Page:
- The Institute for Supply Management’s Production Manufacturing Index barely remained in expansion territory in February. The index hit 50.1, a 0.8 decline. (Any reading greater than 50 indicates expansion.) The Production Index fell 4.0 points for a reading of 50.3. The New Orders Index declined 2.2 points for a reading of 49.8. The Order Backlog Index was one bright spot in the February report as it rose 4.6 points to a level of 50.3. The Employment Index increased by 0.3 but stayed in a contraction mode at 46.9. Of the 18 manufacturing industries surveyed, 14 reported growth.
- The Institute for Supply Management’s Non-Manufacturing Index edged up 1.8 points for a reading of 57.3 in February. The Business Activity/Production Index fell by 3.1 points for a final score of 57.8. The New Orders Index jumped 6.9 points for a final reading of 63.1. The Order Backlog Index rose 7.7 points, moving it out of contraction territory with a reading of 53.2. The Employment Index hit 55.6, an increase of 2.5 points. Of 18 service industries studied in February, 16 reported growth for the month led by Accommodation & Foodservices. For the 121st consecutive month, the non-manufacturing sector showed growth.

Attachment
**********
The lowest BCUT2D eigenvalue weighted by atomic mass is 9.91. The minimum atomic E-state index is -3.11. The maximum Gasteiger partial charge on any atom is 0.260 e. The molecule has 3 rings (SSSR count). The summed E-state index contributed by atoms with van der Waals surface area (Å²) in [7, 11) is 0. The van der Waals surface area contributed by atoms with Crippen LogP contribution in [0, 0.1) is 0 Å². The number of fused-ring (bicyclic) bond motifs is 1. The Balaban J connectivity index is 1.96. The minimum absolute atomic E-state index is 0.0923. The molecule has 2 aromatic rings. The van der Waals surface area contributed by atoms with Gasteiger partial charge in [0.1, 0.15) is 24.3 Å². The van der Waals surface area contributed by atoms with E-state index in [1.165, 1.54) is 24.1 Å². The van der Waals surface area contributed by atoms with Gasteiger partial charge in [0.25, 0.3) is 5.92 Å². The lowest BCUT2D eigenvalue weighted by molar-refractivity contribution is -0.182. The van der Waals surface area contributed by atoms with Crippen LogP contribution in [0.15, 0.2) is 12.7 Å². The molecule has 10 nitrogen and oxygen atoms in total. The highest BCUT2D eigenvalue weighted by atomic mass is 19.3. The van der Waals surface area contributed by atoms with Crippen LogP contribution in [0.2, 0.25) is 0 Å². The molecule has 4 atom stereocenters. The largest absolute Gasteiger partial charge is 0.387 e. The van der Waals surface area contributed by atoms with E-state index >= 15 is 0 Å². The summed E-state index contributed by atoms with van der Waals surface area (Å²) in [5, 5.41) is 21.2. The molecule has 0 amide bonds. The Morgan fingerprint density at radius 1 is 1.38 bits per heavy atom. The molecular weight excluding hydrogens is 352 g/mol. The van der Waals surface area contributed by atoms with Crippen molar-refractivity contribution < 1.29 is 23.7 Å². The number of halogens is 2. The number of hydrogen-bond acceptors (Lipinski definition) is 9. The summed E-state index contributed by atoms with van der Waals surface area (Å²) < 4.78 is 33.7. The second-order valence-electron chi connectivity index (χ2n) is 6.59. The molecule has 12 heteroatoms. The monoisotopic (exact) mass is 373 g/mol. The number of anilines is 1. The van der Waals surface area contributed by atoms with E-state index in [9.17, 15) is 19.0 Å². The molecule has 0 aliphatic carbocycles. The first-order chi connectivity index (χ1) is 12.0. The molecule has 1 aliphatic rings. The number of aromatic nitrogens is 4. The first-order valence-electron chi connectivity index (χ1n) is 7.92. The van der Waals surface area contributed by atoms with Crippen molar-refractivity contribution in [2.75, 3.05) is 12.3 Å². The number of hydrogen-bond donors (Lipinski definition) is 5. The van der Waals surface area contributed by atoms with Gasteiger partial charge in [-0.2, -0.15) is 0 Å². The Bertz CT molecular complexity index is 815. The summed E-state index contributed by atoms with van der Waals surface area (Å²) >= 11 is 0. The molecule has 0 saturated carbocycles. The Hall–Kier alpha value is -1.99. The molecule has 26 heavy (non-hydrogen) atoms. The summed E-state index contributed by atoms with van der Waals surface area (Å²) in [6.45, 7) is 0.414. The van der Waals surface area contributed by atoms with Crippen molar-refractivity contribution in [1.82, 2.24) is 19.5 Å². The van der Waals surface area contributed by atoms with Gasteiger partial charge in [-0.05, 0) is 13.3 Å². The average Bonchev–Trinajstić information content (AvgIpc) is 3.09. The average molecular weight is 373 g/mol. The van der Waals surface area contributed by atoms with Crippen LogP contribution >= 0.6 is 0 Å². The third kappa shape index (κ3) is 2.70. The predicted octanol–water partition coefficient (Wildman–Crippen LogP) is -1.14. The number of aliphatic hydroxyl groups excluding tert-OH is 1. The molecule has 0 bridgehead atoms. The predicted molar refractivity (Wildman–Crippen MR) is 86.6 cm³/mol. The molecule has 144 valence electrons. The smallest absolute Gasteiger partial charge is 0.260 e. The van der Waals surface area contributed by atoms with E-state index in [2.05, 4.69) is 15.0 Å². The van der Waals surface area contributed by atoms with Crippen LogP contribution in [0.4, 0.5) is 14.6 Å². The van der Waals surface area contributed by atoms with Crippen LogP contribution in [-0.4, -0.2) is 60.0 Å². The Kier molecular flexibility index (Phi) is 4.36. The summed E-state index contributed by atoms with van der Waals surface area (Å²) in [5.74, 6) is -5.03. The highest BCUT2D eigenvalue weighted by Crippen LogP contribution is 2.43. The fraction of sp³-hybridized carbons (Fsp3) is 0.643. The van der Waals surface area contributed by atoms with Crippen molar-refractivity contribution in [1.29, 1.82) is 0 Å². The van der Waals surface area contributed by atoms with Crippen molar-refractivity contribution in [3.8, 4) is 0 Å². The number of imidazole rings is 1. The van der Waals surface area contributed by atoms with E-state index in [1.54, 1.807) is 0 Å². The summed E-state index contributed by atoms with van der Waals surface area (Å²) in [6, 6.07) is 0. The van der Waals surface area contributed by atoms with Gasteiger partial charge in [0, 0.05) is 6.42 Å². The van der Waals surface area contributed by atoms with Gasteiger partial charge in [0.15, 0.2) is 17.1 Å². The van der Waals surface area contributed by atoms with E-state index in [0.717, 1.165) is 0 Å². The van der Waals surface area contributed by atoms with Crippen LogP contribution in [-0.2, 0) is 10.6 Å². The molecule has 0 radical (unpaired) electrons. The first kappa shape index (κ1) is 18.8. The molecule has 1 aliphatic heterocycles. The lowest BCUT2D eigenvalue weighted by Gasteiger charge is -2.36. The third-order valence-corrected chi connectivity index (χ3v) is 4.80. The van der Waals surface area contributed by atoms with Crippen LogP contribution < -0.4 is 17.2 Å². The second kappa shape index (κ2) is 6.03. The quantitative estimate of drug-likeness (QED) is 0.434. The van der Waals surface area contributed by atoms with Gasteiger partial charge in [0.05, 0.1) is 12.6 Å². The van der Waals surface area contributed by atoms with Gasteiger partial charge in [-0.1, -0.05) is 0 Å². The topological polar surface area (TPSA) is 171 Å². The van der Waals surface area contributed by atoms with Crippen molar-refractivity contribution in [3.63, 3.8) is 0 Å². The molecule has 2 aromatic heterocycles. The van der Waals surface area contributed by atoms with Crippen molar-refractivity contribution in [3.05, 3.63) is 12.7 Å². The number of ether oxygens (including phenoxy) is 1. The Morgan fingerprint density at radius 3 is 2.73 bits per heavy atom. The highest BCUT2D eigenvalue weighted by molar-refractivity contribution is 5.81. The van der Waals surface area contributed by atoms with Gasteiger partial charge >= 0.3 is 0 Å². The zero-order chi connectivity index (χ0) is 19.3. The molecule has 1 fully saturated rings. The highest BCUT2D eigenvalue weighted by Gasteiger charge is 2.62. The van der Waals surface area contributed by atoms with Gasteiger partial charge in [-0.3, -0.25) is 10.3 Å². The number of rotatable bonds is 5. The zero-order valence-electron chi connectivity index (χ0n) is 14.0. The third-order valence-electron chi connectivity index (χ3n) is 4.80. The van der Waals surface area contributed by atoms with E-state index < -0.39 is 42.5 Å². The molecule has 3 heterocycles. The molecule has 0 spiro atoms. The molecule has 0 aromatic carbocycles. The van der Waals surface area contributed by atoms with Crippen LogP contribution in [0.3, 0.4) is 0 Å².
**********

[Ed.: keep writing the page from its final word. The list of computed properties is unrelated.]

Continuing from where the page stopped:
- Consumer borrowing increased 3.4% in January, the Federal Reserve reported. Revolving credit (mostly credit card borrowing) decreased by 3.3%. Non-revolving credit (Includes auto loans, student loans, etc.) increased by 5.8%.
- The Producer Price Index for Total Final Demand fell 0.6% in February. Excluding foods, energy and trade, total final demand prices fell 0.1%. Producer prices for food fell 1.6% in February. Compared to 12 months ago, final demand prices are up 1.3%.
- The Consumer Price Index rose 0.1% in February. In the last 12 months the Consumer Price Index is up 2.3%. Excluding food and energy prices, the index was up 0.2% in February and up 2.4% in the last 12 months. Food prices were up 0.4% in February and up 1.8% in the last 12 months. Food at home prices were up 0.5% in February and up 0.8% in the last 12 months. Food away from home prices rose 0.2% in February and are up 3.0% in the last 12 months.
Foodservice News This Week